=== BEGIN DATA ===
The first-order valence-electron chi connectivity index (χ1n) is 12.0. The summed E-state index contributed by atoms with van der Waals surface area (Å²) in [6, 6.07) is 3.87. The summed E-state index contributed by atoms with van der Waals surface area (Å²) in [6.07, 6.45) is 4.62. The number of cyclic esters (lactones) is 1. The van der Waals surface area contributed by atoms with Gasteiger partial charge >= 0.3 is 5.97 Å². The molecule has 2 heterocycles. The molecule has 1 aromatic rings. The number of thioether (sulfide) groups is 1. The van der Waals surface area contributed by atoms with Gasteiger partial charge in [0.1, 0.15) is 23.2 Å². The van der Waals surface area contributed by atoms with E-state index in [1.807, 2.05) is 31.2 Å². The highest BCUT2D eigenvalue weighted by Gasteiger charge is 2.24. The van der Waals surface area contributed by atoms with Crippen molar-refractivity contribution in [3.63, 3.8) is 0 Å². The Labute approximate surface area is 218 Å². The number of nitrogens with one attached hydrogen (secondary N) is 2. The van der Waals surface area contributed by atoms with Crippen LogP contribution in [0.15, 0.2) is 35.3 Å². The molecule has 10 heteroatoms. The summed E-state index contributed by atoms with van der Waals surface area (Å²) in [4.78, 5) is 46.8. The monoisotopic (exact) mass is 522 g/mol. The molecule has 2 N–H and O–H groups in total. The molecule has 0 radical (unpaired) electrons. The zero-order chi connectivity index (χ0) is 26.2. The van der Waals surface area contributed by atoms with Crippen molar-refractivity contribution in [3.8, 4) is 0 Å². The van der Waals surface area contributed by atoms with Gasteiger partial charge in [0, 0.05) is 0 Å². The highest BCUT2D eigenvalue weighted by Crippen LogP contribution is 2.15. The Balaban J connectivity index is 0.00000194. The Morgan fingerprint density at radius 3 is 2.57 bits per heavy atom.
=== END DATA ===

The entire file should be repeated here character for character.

The first-order valence-electron chi connectivity index (χ1n) is 12.0. The summed E-state index contributed by atoms with van der Waals surface area (Å²) in [6, 6.07) is 3.87. The summed E-state index contributed by atoms with van der Waals surface area (Å²) in [6.07, 6.45) is 4.62. The number of cyclic esters (lactones) is 1. The van der Waals surface area contributed by atoms with Gasteiger partial charge >= 0.3 is 5.97 Å². The molecule has 2 heterocycles. The molecule has 1 aromatic rings. The number of thioether (sulfide) groups is 1. The van der Waals surface area contributed by atoms with Gasteiger partial charge in [0.1, 0.15) is 23.2 Å². The van der Waals surface area contributed by atoms with E-state index in [1.807, 2.05) is 31.2 Å². The highest BCUT2D eigenvalue weighted by Gasteiger charge is 2.24. The van der Waals surface area contributed by atoms with Crippen molar-refractivity contribution in [3.63, 3.8) is 0 Å². The Labute approximate surface area is 218 Å². The number of nitrogens with one attached hydrogen (secondary N) is 2. The van der Waals surface area contributed by atoms with Crippen LogP contribution in [0.15, 0.2) is 35.3 Å². The molecule has 10 heteroatoms. The summed E-state index contributed by atoms with van der Waals surface area (Å²) in [4.78, 5) is 46.8. The monoisotopic (exact) mass is 522 g/mol. The molecule has 2 N–H and O–H groups in total. The molecule has 0 radical (unpaired) electrons. The zero-order chi connectivity index (χ0) is 26.2. The van der Waals surface area contributed by atoms with Crippen molar-refractivity contribution in [3.8, 4) is 0 Å². The van der Waals surface area contributed by atoms with Gasteiger partial charge in [0, 0.05) is 0 Å². The highest BCUT2D eigenvalue weighted by Crippen LogP contribution is 2.15. The Balaban J connectivity index is 0.00000194. The Morgan fingerprint density at radius 3 is 2.57 bits per heavy atom.